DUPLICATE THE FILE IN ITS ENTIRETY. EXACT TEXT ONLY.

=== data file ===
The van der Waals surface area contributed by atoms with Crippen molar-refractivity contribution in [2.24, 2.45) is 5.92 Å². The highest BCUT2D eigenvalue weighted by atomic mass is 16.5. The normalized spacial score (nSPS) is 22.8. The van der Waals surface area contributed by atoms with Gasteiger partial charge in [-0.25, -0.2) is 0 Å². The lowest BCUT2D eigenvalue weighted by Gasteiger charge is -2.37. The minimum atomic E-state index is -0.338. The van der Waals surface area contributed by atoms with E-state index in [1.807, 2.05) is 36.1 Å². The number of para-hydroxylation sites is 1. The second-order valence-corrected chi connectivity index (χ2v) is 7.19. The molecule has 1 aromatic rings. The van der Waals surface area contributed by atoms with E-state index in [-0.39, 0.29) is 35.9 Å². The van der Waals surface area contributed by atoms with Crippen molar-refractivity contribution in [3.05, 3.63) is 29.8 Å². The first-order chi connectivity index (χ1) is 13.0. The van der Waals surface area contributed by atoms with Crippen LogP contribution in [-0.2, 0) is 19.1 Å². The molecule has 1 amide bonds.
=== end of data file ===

The van der Waals surface area contributed by atoms with Crippen molar-refractivity contribution in [2.24, 2.45) is 5.92 Å². The highest BCUT2D eigenvalue weighted by atomic mass is 16.5. The normalized spacial score (nSPS) is 22.8. The van der Waals surface area contributed by atoms with Gasteiger partial charge in [-0.25, -0.2) is 0 Å². The lowest BCUT2D eigenvalue weighted by Gasteiger charge is -2.37. The minimum atomic E-state index is -0.338. The van der Waals surface area contributed by atoms with E-state index in [1.807, 2.05) is 36.1 Å². The number of para-hydroxylation sites is 1. The second-order valence-corrected chi connectivity index (χ2v) is 7.19. The molecule has 1 aromatic rings. The van der Waals surface area contributed by atoms with E-state index in [-0.39, 0.29) is 35.9 Å². The van der Waals surface area contributed by atoms with Crippen molar-refractivity contribution in [3.05, 3.63) is 29.8 Å². The first-order chi connectivity index (χ1) is 13.0. The van der Waals surface area contributed by atoms with Crippen LogP contribution in [-0.2, 0) is 19.1 Å². The molecule has 1 amide bonds.